These estimates are based on MSDH’s guidelines for calculating estimated recoveries when hospitalizations are not known, using the number of cases 21 days ago, less known outcomes (deaths).

The total number of Mississippians tested for COVID-19 (PCR and antigen tests identifying current infections) as of Saturday, Oct. 10 (the latest testing results reported by MSDH), is 900,479 or about 30.3% of the state’s 2.976 million residents. Without an updated number of tests, it is impossible to accurately calculate Mississippi’s positivity rate (positive results to tests, seven-day average), however, the rate was 16.6% Thursday according to Johns Hopkins University. The national rate is 6.2%, and 5% or lower indicates adequate testing.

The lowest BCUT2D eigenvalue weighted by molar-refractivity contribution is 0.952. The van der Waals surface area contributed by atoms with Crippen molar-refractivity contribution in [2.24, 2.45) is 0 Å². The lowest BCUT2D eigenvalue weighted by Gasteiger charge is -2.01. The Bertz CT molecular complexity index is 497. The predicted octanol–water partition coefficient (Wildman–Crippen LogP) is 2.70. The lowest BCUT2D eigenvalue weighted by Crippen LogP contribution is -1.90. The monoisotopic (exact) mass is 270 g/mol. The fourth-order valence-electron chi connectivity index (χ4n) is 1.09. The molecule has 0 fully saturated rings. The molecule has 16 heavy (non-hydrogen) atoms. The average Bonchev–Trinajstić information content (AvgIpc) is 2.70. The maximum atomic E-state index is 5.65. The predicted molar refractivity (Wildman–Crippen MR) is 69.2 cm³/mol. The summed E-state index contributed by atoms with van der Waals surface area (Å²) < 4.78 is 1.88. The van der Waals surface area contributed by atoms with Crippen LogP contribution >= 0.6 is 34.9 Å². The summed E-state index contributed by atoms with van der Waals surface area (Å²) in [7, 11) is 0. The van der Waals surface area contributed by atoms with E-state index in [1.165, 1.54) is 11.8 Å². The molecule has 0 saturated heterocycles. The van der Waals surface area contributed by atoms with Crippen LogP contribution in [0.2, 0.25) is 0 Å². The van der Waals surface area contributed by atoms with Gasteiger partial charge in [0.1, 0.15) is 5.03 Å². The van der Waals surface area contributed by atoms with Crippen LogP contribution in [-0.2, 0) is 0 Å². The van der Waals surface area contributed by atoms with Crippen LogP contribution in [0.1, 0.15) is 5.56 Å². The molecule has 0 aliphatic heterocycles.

The total number of outbreaks in long-term care facilities was 133 Monday. About 40%, or 1,304, of the state’s total deaths were people in long-term care facilities.

A total of 26 deaths in Warren County were residents of LTC facilities.

MSDH is no longer reporting outbreaks in individual long-term care facilities in Mississippi and has replaced it with access to a database from the Centers for Medicare and Medicaid. You can access and search the data here. The latest data available is for the week ending Oct. 11.

For additional information, visit the MSDH website.